The U.S. government has released the licensing agreement it hammered out with vaccine manufacturer Moderna but has refused to confirm many payment details.
Moderna agreed to pay the U.S. National Institutes of Health (NIH) to license spike protein technology the company included in its COVID-19 vaccine, the contract confirms.
Moderna said it provided a “catch-up payment” of $400 million to the National Institute of Allergy and Infectious Diseases (NIAID), which is part of the NIH, under the agreement.
The newly disclosed contract says that Moderna would pay the NIH a “noncreditable, nonrefundable royalty in the amount of Four Hundred Million dollars.”
Portions that would confirm Moderna’s statement that the company would pay “low single digit royalties” on future sales of its COVID-19 vaccines are redacted.
The contract, running 34 pages, has key sections redacted as to future royalties.
One section, for instance, says, “The licensee agrees to pay to the NIAID earned royalties on net sales … as follows.” But the rest of the section is redacted.
The Epoch Times obtained the contract through the Freedom of Information Act.
The NIH cited for the redactions an exemption to the act that enables agencies to withhold “trade secrets and commercial or financial information obtained from a person and privileged or confidential.”
“They redacted the royalties, even though there have been press releases about the royalties,” James Love, director of the nonprofit Knowledge Ecology International, told The Epoch Times via email. “It’s common but [expletive] to redact royalties on a negotiated license on a government patent.”
Unredacted information in the contract confirmed that Moderna had agreed to pay the NIH royalties before the agreement took effect in late 2022: a “minimum annual royalty,” “earned royalties,” and “benchmark royalties.”
The contract was signed on Dec. 14, 2022, by Michael Mowatt, director of the Technology Transfer and Intellectual Property Office at the National Institute of Allergy and Infectious Diseases, and Shannon Klinger, chief legal officer at Moderna.
The payments would include a royalty within 60 days after government officials provided a “reasonable detailed written statement and request” for an amount “equivalent to a pro rata share of the unreimbursed patent expenses previously paid by the NIAID.”
Moderna has made nearly $37 billion from its COVID-19 vaccines during the pandemic. It has forecast $5 billion in revenue from the vaccines in 2023. Moderna and Pfizer both received enormous government contracts for their vaccines, which helped in development and manufacturing.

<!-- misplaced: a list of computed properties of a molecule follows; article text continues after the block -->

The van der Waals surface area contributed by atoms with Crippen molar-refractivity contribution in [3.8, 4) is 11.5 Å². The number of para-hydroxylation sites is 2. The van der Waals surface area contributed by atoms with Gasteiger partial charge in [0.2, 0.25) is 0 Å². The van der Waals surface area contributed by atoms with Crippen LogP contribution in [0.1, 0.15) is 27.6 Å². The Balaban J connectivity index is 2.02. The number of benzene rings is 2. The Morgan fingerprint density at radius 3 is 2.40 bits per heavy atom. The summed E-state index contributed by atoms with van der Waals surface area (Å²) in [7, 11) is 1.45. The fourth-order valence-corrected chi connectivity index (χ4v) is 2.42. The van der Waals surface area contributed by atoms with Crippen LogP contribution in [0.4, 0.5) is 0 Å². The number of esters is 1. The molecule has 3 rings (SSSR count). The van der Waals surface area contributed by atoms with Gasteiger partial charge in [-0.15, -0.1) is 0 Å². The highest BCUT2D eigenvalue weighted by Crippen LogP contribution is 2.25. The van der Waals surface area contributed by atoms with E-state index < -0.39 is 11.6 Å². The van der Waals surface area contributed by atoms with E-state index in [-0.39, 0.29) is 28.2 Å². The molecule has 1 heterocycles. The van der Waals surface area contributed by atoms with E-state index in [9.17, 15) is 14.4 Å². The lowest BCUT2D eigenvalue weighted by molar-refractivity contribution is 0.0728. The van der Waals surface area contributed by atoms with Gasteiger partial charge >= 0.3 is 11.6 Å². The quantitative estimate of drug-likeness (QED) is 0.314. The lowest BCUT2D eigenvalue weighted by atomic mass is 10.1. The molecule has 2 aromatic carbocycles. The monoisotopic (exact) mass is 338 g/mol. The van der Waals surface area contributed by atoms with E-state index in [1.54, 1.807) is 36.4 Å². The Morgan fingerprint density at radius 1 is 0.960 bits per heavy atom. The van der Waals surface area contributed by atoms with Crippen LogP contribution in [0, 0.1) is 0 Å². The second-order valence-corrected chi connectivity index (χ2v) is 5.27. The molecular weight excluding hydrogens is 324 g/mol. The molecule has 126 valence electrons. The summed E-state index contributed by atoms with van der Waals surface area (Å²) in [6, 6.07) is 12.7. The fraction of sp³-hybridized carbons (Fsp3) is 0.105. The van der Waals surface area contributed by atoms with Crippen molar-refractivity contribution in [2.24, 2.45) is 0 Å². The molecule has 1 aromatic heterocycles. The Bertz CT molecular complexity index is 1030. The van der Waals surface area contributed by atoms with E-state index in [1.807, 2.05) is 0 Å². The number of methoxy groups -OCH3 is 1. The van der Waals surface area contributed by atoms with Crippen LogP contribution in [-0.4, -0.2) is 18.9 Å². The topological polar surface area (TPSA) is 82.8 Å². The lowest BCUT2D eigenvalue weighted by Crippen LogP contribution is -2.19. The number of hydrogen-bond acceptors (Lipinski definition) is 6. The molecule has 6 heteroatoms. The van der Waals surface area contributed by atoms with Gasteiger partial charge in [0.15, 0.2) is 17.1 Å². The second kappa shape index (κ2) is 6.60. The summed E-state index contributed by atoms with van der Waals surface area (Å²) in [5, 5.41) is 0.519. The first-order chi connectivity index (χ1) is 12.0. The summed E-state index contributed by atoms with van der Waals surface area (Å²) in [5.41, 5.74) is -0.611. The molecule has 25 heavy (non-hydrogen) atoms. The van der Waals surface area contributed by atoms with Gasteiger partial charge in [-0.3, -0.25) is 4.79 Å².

The NIH shares ownership of the spike protein technology that Moderna utilized with researchers at Scripps Research Institute and Dartmouth University’s Geisel School of Medicine. Both are named as partners in the contract.
While it’s unclear from the contract what specific revenue the partners will receive from Moderna, Dartmouth said previously it would make money through the agreement.
Dartmouth said it plans to use the revenue to “strengthen the institution’s research and education enterprise and advancing work that has the potential to save millions of lives and improve global health.”
“We are excited about how these funds will amplify this important mission at Geisel and for how it will support our training programs for the next generation of biomedical researchers,” Duane Compton, dean of Geisel, said in a statement.
Scripps did not respond to a request for comment and has not appeared to comment on the contract.
The NIH received up to $2 billion in royalties from 34 drug contracts between 1991 and 2019, according to a report from the U.S. Government Accountability Office. The office recommended NIH be more transparent about the licensing.
Moderna CEO Stephane Bancel, whose net worth has skyrocketed during the pandemic, said in a recent appearance before Congress that Moderna created the spike protein technology in question but that the company abandoned the patent due to disagreements with the NIH.
“What our team did is develop the mRNA molecule. What the NIH did, which was a great confirmation, is they designed the same protein that our team did in parallel. The design of the mRNA vaccine was done by our team. This is our technology,” Bancel said.
“The NIH considers themselves coauthors of the vaccine. Do you disagree?” Sen. Bernie Sanders (I-Vt.) asked.
“Our team has been working on that discussion for quite a while. We have agreed to disagree. The team is following USPTO [U.S. patent office], which is very important, and what we have done to close the matter is we are actually have decided to abandon that patent,” Bancel said. “We have abandoned that patent, the NIH is aware of it, and we are moving on because we cannot agree on what happened. The mRNA molecule was designed by the Moderna team. It is our technology.”
Bancel was also asked by Sen. Rand Paul (R-Ky.) whether it creates a conflict of interest for government employees involved with vaccines to be making money off of them.
“It’s for the U.S. government to say how that money should be spent,” Bancel said. Pressed on the matter, he said, “This is for the government to decide.”